Is stand up airline seating the future for flights? Designs could squeeze 20 per cent more people on to planes

Italian seating manufacturer Aviointeriors unveiled a new design for upright seating at the Aircraft Interiors Expo 2018 in Hamburg – and there’s as much leg room as you could possibly want.

The only catch is that you’ll be pretty much standing – although you do get a small seat to rest your behind on.

Aviointeriors has highlighted that the designs could pack more people into planes with an “ultra-high density” of people on board as they take up less space than a traditional seat.

If the designs are taken up, the company claims that 20 per cent more people could be squeezed on board a plane.

The manufacturer originally pitched the idea back in 2010 but it didn’t take off.

The original designs were saddle-shaped, although the new design has been updated with more padding.

A spokesperson for Aviointeriors said: “The seats ensure an increased upright passenger position, allowing installation of the seat at a reduced pitch, while maintaining an adequate comfort.

"The design of this seat enables [us] to increase the passenger number by 20 per cent allowing increasing profits for airline companies.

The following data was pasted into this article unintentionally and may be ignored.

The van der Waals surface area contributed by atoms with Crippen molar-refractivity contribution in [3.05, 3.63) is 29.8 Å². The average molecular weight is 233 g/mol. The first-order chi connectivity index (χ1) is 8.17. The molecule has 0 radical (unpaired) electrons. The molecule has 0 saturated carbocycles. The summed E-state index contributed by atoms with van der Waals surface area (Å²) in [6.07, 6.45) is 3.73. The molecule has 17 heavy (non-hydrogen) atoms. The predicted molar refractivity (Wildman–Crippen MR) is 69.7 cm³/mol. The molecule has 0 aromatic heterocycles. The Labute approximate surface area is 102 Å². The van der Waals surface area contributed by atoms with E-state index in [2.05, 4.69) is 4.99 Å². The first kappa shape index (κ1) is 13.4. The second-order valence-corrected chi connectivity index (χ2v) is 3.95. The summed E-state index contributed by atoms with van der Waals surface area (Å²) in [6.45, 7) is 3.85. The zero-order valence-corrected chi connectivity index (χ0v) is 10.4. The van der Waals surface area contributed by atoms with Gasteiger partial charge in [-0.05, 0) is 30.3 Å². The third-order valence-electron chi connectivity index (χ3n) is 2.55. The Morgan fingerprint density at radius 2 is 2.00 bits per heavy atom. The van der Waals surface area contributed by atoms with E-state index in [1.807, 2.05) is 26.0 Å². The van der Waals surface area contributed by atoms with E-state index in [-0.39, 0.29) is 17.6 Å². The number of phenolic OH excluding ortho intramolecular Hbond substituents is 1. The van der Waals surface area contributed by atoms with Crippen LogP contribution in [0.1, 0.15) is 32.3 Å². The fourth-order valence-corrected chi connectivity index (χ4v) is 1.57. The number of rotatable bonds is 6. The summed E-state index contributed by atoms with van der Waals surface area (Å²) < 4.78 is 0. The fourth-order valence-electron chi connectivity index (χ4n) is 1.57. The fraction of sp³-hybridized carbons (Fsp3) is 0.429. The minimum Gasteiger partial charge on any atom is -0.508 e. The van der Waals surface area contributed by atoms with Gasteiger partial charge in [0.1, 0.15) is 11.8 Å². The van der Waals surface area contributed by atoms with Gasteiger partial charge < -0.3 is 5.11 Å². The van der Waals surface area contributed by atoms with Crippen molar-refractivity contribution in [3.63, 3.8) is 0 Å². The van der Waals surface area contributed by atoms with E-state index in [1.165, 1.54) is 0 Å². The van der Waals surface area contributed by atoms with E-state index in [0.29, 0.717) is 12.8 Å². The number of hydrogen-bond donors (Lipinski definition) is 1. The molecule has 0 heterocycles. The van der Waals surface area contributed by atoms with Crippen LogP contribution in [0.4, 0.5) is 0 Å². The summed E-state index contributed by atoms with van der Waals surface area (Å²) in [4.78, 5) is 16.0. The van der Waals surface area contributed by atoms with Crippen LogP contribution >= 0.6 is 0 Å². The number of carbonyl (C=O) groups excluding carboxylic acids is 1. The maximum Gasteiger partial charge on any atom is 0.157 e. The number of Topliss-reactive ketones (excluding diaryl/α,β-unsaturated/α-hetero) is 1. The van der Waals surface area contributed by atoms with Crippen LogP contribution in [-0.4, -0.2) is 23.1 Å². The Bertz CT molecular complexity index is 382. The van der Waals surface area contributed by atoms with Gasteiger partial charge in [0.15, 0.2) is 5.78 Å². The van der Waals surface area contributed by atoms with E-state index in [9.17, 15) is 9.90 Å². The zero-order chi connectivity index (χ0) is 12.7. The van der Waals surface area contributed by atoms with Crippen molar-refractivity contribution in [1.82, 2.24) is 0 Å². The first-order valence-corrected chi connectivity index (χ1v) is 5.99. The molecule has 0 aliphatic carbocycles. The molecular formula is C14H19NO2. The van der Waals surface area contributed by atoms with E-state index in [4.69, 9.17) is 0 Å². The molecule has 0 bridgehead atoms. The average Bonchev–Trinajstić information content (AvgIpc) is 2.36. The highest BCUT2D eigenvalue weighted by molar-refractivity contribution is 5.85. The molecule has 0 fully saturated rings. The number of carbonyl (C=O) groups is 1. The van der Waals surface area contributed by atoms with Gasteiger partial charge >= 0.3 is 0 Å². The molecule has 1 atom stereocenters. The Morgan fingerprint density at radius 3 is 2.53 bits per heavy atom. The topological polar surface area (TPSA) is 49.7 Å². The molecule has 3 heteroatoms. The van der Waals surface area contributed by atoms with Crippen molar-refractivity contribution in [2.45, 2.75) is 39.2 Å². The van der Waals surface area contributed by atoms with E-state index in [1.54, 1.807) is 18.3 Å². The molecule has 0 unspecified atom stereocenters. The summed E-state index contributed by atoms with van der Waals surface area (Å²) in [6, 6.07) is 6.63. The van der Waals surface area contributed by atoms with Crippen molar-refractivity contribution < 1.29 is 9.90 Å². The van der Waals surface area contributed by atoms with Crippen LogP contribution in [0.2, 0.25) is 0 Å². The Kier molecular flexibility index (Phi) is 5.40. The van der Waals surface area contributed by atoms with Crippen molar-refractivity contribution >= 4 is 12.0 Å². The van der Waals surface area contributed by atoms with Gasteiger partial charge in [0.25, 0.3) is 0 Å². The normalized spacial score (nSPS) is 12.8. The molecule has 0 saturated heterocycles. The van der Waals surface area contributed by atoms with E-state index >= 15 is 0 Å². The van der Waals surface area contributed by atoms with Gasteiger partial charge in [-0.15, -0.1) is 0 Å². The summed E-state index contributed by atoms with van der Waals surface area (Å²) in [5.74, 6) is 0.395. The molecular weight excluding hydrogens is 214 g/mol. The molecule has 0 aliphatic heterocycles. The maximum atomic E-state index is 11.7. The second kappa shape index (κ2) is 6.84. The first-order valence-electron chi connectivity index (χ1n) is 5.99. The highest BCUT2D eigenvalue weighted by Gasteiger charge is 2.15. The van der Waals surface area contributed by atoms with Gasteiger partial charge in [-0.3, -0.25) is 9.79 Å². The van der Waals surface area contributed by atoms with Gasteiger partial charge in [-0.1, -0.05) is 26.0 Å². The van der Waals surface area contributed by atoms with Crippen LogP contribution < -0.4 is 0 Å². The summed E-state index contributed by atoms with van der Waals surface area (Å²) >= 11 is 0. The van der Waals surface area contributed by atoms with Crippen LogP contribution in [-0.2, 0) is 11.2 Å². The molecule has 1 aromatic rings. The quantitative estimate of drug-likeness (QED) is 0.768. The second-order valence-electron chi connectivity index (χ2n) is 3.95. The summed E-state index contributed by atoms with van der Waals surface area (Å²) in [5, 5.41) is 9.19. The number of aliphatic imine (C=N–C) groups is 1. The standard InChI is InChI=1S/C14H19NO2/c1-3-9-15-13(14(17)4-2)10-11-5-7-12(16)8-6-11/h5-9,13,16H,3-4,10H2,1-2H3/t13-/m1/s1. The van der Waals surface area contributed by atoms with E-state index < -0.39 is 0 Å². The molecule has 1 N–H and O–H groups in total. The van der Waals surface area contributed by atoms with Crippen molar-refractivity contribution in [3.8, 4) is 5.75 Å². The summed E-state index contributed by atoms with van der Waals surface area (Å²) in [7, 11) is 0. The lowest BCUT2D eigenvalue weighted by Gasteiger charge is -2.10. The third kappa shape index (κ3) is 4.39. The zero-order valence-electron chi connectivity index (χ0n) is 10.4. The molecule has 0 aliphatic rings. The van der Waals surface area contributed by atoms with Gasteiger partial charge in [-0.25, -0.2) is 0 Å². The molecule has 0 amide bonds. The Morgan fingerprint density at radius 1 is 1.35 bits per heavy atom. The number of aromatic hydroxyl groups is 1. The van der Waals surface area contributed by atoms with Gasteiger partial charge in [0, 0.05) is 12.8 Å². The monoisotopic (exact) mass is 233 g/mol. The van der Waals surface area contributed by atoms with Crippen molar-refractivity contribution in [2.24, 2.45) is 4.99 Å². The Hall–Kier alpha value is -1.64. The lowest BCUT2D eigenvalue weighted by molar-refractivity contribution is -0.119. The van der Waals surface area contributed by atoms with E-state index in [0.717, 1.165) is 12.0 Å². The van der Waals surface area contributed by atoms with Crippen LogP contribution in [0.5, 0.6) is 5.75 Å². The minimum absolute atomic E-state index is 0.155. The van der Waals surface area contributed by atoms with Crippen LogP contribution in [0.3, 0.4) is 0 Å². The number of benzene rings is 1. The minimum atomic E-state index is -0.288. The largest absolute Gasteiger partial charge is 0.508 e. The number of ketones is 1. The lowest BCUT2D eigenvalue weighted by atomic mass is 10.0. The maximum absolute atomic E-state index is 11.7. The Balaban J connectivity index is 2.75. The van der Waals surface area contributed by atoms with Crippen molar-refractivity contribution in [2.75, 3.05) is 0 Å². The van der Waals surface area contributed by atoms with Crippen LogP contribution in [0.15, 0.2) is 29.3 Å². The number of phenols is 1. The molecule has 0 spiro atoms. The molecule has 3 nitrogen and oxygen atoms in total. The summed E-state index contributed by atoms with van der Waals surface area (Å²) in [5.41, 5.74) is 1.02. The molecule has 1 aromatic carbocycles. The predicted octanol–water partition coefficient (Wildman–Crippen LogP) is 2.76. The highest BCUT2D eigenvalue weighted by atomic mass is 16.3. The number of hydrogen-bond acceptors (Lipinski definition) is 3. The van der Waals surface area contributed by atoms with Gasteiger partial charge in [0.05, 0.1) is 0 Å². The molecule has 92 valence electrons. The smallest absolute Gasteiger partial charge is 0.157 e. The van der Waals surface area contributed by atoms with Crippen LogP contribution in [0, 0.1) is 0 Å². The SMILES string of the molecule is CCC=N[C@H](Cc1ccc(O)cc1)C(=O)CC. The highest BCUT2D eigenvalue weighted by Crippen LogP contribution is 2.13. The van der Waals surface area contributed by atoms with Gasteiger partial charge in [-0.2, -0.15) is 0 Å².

"Furthermore, Sky Rider 2.0 weighs per cent less than standard economy class seats and the reduced number of components enable minimum maintenance costs."

Aviointeriors isn't the only company which has looked at the idea of standing up on board planes.

Back in June last year Colombian airline VivaColombia said that it wanted to remove seats and get people to stand – to make air travel more affordable for its poorest customers.

Founder and CEO of VivaColombia, William Shaw said: “There are people out there right now researching whether you can fly standing up – we're very interested in anything that makes travel less expensive.

"Who cares if you don't have an in-flight entertainment system for a one-hour flight?

"Who cares that there aren't marble floors… or that you don't get free peanuts?"

And back in 2010 Ryanair boss Michael O’Leary was also toying with the idea of "vertical seating".

The outspoken chief exec even suggested that seatbelts on flights were pointless because a plane is “just a b*****d bus with wings”.

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